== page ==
Putting Asian Nuances on the Plate

Chef Yuval Ben Neriah opened an Asian restaurant called Taizu in Tel Aviv this month, and expectations are sky-high.

Dafna Arad
Dafna Arad
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Dafna Arad
Dafna Arad

We approached Yuval Ben Neriah about a year ago, in the hope of running an interview with the promising young chef for a Haaretz Passover supplement. That was shortly after he left his post as chef of Herbert Samuel, a prestigious restaurant in Tel Aviv, where he worked after stints at other top restaurants: Tel Aviv's Raphael, under chef Shalom Kadosh; Arzack, in San Sebastian, Spain; and Le Bernardin, in New York.

At the time, the 31-year-old was rumored to be planning to open a high-class Asian restaurant. Ben Neriah refused to be interviewed then, saying the plan for the restaurant was only in its initial stages and that he would rather wait. He added: "I don't want to read the word 'promising' in the context of myself. I'm working on realizing that promise. "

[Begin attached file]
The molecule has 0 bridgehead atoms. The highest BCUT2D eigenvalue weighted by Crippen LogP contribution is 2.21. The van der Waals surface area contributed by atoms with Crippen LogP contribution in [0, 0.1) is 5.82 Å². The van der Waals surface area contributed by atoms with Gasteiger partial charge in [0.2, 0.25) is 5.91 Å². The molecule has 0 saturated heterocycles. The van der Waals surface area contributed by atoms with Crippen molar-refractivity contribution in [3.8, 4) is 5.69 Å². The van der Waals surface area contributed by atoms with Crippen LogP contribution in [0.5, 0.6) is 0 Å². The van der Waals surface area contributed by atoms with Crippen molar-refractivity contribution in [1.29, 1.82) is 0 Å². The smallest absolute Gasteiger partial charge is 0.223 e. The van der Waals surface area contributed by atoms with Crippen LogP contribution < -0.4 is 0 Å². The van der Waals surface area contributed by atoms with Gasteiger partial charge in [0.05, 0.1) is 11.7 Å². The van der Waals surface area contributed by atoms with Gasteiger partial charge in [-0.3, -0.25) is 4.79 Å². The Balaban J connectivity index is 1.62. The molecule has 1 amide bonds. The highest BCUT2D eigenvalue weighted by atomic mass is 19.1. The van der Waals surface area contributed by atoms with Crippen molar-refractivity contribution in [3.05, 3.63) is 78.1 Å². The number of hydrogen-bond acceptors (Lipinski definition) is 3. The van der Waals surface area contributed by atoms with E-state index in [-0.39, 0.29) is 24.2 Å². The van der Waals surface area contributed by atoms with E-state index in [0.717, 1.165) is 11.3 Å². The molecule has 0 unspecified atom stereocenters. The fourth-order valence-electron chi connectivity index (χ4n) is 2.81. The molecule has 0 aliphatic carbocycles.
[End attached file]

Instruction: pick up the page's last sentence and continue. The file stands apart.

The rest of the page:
Fast forward to early this month, when the Asian restaurant Taizu opened for a trial run at Levinstein Tower in Tel Aviv (16 Tiomkin St.), after months of preparation. The chef and co-owner is Ben Neriah, and one of the partners behind the restaurant is Bentzi Singer, who has managed the Tel Aviv restaurants Takamaro and Limonada, as well as the Cup O' Joe café chain.
The concept of the restaurant was born following a trip by Ben Neriah to Taiwan, Macau, Canton, Hong Kong, Ho Chi Minh City and Cambodia.

"The general experience we're aiming for at the restaurant is the story of our tour in Asia, and this journey affects all aspects – the design, the combination of tastes and flavors, the colors, the textures, the materials and technologies," said Ben Neriah, who traveled with two other chefs, Eli Stein and Dor Abon. "We tasted nuances and moods. We experienced even extreme Chinese cuisine when we accidentally ate turtles, and in general we came across strange and extremely spicy dishes. Looking back in was a fantastic experience."